The margin identification, at the top and bottom of the chart, depicts the airport location and procedure identification. The civil approach plates are organized by city, then airport name and state. For example, Orlando Executive in Orlando, Florida, is alphabetically listed under “O” for Orlando. Military approaches are organized by airport name first.

The chart’s amendment status appears below the city and state in the bottom margin. The amendment number is followed by the five-digit julian-date of the last chart change.“05300” is read, “the 300th day of 2005.” At the center of the top margin is the FAA chart reference number and the approving authority. At the bottom center, the airport’s latitude and longitude coordinates are provided. If a chart is original, the date of issuance can be used instead of the julian-date.

Figure 1-10. Instrument approach chart.

Figure 1-10. Instrument approach chart. [click image to enlarge]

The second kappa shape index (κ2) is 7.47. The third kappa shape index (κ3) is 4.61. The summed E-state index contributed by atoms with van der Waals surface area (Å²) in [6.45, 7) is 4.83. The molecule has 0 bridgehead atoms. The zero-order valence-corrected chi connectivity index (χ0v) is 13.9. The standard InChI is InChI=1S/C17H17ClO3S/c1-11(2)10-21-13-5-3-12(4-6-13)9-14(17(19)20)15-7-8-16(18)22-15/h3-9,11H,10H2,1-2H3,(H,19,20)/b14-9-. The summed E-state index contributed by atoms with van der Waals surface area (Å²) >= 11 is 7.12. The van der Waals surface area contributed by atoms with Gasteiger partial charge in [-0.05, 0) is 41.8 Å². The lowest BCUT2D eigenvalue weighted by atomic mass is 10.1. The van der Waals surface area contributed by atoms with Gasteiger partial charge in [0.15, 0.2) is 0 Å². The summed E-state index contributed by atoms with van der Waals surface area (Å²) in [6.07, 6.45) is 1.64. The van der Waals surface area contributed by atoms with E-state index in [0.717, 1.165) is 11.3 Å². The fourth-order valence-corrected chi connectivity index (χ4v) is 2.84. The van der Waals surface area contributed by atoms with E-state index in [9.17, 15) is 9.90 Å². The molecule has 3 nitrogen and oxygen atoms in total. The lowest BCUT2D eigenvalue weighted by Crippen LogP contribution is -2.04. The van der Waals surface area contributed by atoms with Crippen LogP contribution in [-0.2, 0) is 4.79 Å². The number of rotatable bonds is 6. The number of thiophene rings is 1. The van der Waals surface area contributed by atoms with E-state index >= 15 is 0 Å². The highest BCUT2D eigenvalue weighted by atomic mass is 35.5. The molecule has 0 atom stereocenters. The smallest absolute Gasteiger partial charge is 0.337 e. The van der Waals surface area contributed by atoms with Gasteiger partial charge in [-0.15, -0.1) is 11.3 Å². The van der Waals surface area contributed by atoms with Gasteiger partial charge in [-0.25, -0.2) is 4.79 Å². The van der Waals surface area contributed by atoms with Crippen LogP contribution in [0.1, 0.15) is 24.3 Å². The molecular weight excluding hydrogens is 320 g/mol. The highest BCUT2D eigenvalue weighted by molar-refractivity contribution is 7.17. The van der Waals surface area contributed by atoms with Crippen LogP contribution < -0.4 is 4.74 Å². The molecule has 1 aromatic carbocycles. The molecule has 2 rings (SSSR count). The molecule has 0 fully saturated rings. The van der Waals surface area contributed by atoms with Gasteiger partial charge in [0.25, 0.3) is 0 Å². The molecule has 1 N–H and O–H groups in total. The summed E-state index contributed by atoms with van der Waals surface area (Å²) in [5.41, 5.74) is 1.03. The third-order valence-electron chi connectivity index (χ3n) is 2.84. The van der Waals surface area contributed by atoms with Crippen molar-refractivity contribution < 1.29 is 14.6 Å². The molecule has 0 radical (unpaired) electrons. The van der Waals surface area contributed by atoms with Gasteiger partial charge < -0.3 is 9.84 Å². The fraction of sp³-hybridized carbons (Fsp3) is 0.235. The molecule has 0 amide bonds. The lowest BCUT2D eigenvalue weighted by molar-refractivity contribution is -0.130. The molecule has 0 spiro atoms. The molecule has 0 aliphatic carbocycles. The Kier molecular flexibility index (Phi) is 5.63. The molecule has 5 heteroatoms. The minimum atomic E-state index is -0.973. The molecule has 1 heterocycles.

The procedure chart title (top and bottom margin area of Figure 1-10) is derived from the type of navigational facility providing final approach course guidance. A runway number is listed when the approach course is aligned within 30º of the runway centerline. This type of approach allows a straight-in landing under the right conditions. The type of approach followed by a letter identifies approaches that do not have straight-in landing minimums. Examples include procedure titles at the same airport, which have only circling minimums. The first approach of this type created at the airport is labeled with the letter A, and the lettering continues in alphabetical order (e.g., “VOR-A or “LDA-B”). The letter designation signifies the expectation is for the procedure to culminate in a circling approach to land. As a general rule, circling-only approaches are designed for one of the two following reasons: